15 Aug 2017

Hopes lie with Lückenkemper and Co.

Young, talented and super ambitious: a new generation of German athletes is making its mark. Javelin world champion Johannes Vetter (24) had his definitive break-through in London at a top-class event and athletes like sprinter Gina Lückenkemper (20) and track hope Konstanze Klosterhalfen (20), hardly out of their teens, are champing at the bit.

German athletes
Image credit: Berlin Leichtathletik-EM 2018

“We’ve got the talent and new faces are coming through,” DLV President Clemens Prokop told Sport Informations Dienst (SID). “Our athletes have a lot of potential and we have good reason to be optimistic about the 2020 Olympic Games in Tokyo.” Especially considering that the other German medallists from London, like Vetter, are only in their mid 20s. Heptathlete Carolin Schäfer (25/silver), hurdler Pamela Dutkiewicz (25/bronze) and decathlete Kai Kazmirek (26/bronze) presumably have their best years ahead of them, while Rico Freimuth (29/silver) is already a familiar face at the highest level.

But the second tier of youngsters have also been attracting attention this year, with a raft of promising newcomers to choose from in the near future, in particular the European Championships in 2018 in Berlin. Lückenkemper was the first to break the magic time of eleven seconds, and although Klosterhalfen failed to reach the 1500m final, she gave a gutsy performance, as did Alina Reh (20/5000m).

“They’re all totally different characters, but they’re united by a common drive to succeed,” said Prokop.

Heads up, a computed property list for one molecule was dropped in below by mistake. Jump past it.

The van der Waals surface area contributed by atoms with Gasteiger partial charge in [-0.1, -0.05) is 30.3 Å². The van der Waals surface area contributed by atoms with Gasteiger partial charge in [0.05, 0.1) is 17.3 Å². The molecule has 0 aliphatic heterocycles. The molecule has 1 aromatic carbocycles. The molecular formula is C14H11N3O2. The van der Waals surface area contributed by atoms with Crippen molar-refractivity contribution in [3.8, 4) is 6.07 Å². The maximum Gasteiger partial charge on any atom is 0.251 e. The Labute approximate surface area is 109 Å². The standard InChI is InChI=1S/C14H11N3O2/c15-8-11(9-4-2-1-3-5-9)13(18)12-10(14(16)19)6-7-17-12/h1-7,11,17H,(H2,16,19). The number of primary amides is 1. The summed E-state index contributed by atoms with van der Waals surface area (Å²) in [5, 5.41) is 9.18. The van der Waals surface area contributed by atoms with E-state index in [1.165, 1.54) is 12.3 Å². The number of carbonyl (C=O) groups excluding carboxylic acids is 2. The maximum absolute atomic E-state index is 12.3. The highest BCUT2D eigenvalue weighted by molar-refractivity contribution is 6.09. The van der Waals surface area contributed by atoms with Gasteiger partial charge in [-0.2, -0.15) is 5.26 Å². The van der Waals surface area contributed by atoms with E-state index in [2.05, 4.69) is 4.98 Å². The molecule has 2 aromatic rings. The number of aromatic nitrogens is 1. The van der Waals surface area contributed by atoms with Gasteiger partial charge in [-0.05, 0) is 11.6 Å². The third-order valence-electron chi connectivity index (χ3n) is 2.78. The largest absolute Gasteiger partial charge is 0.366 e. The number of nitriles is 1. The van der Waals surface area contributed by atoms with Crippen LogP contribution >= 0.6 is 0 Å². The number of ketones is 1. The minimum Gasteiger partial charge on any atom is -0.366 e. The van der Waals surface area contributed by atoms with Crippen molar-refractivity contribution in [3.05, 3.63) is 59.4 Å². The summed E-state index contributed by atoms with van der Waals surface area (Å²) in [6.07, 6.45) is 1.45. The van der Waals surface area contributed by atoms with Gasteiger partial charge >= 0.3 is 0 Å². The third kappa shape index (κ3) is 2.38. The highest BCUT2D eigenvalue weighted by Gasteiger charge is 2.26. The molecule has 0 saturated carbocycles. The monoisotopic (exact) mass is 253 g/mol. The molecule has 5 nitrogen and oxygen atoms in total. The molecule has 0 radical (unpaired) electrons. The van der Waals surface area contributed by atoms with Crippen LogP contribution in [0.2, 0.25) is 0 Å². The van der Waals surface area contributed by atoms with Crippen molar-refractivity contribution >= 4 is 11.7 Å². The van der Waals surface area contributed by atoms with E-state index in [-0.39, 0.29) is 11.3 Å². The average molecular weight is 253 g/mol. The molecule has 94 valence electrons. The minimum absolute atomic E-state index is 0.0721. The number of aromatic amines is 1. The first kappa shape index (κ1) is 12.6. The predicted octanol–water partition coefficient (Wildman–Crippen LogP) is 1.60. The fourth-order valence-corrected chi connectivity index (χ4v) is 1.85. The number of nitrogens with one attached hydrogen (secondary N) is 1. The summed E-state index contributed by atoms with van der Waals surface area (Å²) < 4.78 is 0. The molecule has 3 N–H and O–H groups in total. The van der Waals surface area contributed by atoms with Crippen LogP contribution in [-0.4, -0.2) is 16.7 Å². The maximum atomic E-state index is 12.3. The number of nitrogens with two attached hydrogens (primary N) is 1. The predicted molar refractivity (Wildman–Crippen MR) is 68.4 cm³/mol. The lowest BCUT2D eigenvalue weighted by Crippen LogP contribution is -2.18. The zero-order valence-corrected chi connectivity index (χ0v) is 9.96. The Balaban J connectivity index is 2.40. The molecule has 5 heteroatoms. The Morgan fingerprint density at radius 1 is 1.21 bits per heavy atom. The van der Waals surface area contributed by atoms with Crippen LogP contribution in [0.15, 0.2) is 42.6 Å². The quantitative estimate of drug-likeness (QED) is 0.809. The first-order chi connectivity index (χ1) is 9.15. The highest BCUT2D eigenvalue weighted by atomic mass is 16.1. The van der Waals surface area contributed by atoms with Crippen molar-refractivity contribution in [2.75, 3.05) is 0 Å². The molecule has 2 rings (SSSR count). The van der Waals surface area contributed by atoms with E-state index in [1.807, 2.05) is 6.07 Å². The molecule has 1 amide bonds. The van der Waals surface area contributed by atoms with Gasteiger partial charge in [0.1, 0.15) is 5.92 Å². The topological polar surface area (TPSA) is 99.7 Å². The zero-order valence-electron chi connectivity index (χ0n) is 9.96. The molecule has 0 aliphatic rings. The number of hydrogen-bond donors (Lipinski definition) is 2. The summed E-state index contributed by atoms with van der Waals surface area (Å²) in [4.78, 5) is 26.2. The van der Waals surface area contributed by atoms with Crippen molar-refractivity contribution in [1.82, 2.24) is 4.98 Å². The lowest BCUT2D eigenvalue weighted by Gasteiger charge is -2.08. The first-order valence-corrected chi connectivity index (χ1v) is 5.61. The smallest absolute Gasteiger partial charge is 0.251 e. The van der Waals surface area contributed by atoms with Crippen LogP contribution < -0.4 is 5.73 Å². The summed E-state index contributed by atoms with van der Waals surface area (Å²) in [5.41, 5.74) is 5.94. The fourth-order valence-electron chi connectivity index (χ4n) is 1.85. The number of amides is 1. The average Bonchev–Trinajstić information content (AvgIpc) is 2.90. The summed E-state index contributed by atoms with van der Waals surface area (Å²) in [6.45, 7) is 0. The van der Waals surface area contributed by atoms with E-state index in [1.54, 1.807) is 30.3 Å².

We’re perfectly teed up for the European Championships in Berlin.

With their performances in the finals in London alone German athletes would have taken twelve European Championship medals – with a number of names from the Rio Games missing from the line-ups. Individuals such as Cindy Roleder (injured/hurdles) and Christina Schwanitz (maternity leave/shot-put) can be expected to compete, as can discus throwers Christoph Harting and Daniel Jasinski, who took gold and bronze in Rio but did not qualify for the World Championships.

Olympic javelin winner Thomas Röhler, who missed bronze in London by seven centimetres, is also only 25. Mateusz Przybylko (25) cleared the same height as the third-placed man but failed more often over the course of the competition. European champion Max Heß (21) injured himself warming up for the triple-jump heats and hurdler Gesa Felicitas Krause (25) was denied all hope of another World Championship medal after being tripped.

“New faces are important for athletics,” said heptathlete Schäfer, commenting on the new state of the national squad and adding that older competitors were indispensable for the advice they can give. Getting the balance right is key.